MPs have to weigh up the interests of their constituents against those of the the country as a whole, no wonder they’re dithering
This won’t be a popular opinion, but I have some sympathy for politicians.
They are not on the whole, automatons devoid of empathy, they are mostly ordinary people with all the weaknesses and faults that the rest of us have, they also appear to suffer from an elevated desire to please.
So I have some sympathy for the new PM in having to make a decision on the third runway at Heathrow.
Superimpose the complex nature of politics and the need to maintain parliamentary majorities and it quickly becomes clear why this government continues to dither over their decision
At the heart of the problem is that Members of Parliament want to reflect the views of their constituents. However, this desire (particularly if they are serving in the government) may sit uncomfortably when it comes to making a decision that might benefit the country as a whole.
Superimpose the complex nature of politics and the need to maintain parliamentary majorities and it quickly becomes clear why this government continues to dither over their decision.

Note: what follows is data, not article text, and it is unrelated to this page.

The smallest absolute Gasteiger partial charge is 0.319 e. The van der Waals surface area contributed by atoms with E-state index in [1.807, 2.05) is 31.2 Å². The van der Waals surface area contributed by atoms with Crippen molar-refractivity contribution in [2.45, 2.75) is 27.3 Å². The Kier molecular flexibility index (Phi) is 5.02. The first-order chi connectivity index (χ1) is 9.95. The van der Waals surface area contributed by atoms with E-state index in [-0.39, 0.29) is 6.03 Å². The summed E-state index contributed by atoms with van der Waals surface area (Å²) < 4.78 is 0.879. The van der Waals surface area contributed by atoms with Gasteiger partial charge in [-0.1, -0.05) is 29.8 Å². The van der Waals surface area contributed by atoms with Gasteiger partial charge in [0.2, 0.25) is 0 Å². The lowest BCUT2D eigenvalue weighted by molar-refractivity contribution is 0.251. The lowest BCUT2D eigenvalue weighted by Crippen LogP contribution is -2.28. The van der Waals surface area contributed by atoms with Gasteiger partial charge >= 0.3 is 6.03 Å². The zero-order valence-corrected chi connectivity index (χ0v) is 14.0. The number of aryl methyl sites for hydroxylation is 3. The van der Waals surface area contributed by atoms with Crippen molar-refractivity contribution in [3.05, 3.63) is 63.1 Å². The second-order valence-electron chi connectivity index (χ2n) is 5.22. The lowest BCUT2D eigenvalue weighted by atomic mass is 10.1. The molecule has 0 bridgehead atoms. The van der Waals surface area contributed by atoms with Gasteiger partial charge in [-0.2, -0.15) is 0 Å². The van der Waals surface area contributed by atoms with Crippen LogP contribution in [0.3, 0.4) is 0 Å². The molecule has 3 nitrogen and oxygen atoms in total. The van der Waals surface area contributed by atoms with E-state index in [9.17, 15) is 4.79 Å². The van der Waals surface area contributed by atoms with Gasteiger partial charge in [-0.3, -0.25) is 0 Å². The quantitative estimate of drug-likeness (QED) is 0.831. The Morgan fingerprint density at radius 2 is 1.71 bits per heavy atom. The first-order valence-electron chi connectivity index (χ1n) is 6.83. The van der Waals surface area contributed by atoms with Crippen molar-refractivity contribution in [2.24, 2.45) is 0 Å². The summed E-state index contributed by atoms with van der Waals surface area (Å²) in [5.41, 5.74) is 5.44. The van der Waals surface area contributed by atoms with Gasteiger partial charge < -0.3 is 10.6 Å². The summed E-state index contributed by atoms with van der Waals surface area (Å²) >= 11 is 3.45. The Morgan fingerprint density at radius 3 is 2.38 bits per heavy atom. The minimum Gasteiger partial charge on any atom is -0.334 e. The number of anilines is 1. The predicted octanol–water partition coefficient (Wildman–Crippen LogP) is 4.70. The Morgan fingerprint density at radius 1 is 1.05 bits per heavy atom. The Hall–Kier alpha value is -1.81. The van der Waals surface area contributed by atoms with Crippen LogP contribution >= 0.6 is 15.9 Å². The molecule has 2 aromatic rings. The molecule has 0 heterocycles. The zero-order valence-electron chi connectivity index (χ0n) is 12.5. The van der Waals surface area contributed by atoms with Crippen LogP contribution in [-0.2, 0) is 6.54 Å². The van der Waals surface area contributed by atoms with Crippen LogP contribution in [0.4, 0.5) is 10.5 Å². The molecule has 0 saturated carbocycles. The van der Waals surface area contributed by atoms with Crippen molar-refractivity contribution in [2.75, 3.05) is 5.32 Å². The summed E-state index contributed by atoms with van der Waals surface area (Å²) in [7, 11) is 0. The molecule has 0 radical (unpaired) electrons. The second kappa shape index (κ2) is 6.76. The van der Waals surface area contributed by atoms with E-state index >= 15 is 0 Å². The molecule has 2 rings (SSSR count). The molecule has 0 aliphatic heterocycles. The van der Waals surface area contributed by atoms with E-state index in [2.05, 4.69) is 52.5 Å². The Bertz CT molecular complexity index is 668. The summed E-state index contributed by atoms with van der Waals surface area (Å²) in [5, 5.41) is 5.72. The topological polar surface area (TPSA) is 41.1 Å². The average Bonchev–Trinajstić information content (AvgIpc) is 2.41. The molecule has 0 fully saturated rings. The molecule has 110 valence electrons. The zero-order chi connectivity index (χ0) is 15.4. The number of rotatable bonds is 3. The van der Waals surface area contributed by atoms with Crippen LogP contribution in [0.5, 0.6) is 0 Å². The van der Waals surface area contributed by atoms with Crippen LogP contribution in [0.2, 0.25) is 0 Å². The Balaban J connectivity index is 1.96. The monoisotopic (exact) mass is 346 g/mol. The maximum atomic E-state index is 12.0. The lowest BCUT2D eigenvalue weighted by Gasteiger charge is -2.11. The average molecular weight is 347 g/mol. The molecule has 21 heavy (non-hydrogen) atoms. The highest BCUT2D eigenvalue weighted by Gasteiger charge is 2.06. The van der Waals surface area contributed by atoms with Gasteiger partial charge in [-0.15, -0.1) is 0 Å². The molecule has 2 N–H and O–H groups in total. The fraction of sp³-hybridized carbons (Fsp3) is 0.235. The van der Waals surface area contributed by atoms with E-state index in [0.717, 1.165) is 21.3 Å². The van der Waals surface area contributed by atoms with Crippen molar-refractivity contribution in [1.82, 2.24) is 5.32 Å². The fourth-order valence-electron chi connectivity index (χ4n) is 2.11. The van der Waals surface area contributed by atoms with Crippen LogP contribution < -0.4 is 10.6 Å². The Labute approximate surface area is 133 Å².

We are rightly proud that we live in a democracy with the mother of parliaments and it’s a feature of democracy that making decisions that may upset an electorate is an important part of a minister’s job. That said making difficult decisions is what we ask them to do and what they have voluntarily agreed to do, dithering should not be an option.
If there really is an economic case for a third runway at Heathrow then make a positive decision, justify it, mitigate the negatives if possible and move on.
This will take courage and determination, two traits that are going to be needed in abundance across many policy areas over the next few years.
Nick Cullen is a partner at Hoare Lea